Profoundly saddened by the recent deaths of David Bowie and Glenn Frey, I barely looked at the clock, the way I have done for the past three years, on January 19th. I am loath to declare the date I underwent the mastectomy and reconstruction of my right breast, a “cancerversary,” one of those cheery-sounding sniglets used by many ensnared within the disease to mark its milestones. Milestones. The day a lump was discovered or a diagnosis delivered; the date of a surgery undertaken to remove tumors or breasts or pieces of a lung. There are so many of them, these words made up to minimize and manage the scourge that is cancer, to shelter us from it, to make us smile through it even as we are scared. So scared.
One of my favorite writers, Sherman Alexie. says that writers must write about the scariest things in their lives. Intrigued, I went to hear him speak one evening in a museum in Phoenix. I took my daughter, in Junior High at the time and immersed in his Absolutely True Diary of a Part-Time Indian. Along with everyone else, we laughed as he shared what were surely the scariest things about his early years on the Spokane Indian Reserve. His own laughter as he described his father’s beverage of choice,”Squodka” – a mix of Squirt soda and vodka – belied, I imagine, the anguish of a young boy confronting the reality of an alcoholic father who disappeared for days at a time. We know Sherman Alexie knows that alcoholism on the rez is no laughing matter.
Nor is cancer. It is a serious disease deserving of serious words, but we do a lousy job of talking about it in a way that confronts the reality of it – beyond awareness – or that leads us to knowing what causes it or how to prevent it. We speak in codes that keep this scariest of things at a safe distance. Code is acceptable in the cancer conversation and not just the pink stuff of Breast Cancer Awareness Month, the “save the boobies” fare. Codes. “Mastectomy,” for example, is code for “amputation.” I wonder. Were I an amputee in the “traditional” sense, would I refer to the day I lost a limb as my “ampuversary”? No. I would not. Medical euphemisms abound. I used to toss around “lumpectomy” as though it were the removal of an inconsequential wart, instead of what it really is – a partial amputation. When I was first diagnosed, I presumed a lumpectomy was in the cards for me. As a word, it didn’t pack much of a punch, so it didn’t frighten me. Then I met my surgeon who pointed out that my cancer was not amenable to lumpectomy given its proximity to the nipple and the fact that I was not endowed with large breasts. Essentially, she didn’t have enough to work with; therefore, the surgery to remove my breast and reconstruct it would be trickier than the “simple” lumpectomy I had anticipated. As her meticulous notes would later confirm, “dissection was very difficult given the very small circumareolar incision used for the skin-sparing mastectomy.” It would require additional time and effort, not to mention skill and patience. So she recommended (and I nodded sagely in agreement as though I knew what she was talking about) a skin-sparing mastectomy which entailed removing only the skin of the nipple, areola, and the original biopsy scar to create an opening – a small opening – through which she would remove the breast tissue. Duly spared – spared, no less – the skin would then accommodate a reconstruction using my own tissue. Simple.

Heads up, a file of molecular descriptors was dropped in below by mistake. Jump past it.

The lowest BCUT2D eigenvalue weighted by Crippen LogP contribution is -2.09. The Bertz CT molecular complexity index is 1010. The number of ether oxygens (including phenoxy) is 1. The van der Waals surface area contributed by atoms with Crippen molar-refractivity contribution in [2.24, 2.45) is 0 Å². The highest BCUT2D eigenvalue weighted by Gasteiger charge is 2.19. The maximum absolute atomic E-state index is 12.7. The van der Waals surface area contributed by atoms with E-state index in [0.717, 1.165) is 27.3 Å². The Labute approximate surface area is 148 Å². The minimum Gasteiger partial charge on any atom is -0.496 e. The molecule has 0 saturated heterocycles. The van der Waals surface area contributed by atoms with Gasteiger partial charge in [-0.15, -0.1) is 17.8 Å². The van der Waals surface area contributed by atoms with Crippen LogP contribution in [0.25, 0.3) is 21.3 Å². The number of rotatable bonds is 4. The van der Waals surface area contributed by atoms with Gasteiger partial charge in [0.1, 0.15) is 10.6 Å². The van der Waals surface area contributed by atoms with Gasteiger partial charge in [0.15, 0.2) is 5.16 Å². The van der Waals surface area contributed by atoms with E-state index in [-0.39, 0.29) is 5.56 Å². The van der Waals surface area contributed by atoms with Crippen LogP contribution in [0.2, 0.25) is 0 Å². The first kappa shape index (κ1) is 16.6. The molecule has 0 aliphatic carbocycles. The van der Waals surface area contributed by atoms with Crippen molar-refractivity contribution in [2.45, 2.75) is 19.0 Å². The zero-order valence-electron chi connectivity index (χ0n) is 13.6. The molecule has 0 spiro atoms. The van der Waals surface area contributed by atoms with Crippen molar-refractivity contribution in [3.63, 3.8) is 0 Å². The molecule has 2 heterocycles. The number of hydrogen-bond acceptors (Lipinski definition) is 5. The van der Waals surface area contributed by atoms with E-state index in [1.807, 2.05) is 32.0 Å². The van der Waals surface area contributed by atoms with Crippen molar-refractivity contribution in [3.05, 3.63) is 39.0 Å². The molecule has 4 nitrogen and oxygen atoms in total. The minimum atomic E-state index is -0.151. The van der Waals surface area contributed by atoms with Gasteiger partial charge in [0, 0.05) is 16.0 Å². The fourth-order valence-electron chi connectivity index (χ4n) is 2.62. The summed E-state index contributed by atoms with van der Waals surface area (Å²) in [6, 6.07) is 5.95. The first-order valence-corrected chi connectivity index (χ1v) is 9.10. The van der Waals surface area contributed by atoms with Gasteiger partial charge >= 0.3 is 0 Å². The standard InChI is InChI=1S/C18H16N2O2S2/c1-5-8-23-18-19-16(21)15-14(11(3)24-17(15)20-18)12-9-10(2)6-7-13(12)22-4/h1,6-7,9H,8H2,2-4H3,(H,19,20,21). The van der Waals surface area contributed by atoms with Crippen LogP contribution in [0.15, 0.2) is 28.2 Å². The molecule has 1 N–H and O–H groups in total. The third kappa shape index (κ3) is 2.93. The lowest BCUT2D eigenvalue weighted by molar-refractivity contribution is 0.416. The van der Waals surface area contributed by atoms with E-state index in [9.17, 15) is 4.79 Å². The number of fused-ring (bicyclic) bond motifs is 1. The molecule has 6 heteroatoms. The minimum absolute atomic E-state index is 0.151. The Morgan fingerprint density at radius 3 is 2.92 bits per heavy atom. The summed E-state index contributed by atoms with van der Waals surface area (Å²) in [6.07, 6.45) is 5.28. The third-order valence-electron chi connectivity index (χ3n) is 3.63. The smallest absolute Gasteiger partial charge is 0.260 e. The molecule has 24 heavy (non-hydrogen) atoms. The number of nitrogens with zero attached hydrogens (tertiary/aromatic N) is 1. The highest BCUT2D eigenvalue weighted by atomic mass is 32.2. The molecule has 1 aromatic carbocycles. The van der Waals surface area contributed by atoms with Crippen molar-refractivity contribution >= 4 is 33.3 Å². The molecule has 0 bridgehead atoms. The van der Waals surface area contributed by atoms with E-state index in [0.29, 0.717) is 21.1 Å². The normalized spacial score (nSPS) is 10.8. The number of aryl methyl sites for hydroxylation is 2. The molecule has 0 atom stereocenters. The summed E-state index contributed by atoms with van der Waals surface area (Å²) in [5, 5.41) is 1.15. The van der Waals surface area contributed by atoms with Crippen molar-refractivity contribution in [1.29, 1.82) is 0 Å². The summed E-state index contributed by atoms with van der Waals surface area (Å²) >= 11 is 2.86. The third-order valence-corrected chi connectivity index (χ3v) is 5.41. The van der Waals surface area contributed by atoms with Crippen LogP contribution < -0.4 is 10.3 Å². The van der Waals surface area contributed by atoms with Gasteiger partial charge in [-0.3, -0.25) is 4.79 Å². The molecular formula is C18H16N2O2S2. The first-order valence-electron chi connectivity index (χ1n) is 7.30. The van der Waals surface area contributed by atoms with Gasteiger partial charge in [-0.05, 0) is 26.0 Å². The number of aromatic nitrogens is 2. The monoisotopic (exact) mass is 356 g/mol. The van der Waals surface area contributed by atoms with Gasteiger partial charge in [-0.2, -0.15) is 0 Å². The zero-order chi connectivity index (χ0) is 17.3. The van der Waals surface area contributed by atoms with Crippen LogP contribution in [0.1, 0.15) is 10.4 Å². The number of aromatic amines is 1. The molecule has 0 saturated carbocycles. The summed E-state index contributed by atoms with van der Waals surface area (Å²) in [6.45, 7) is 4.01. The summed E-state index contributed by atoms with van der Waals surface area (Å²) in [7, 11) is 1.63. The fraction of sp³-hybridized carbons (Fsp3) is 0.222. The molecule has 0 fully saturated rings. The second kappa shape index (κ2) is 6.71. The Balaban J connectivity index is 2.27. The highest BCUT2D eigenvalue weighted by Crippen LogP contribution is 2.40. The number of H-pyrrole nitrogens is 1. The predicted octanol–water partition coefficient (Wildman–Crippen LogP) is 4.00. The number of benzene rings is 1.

Reading through the details of my surgery, you would never know that cancer and its treatment is ugly or that it hurts. At times it sounds downright regal, befitting a fanfare of trumpets, especially that climactic moment when my breast tissue was “elevated off the pectoralis and delivered from the wound.”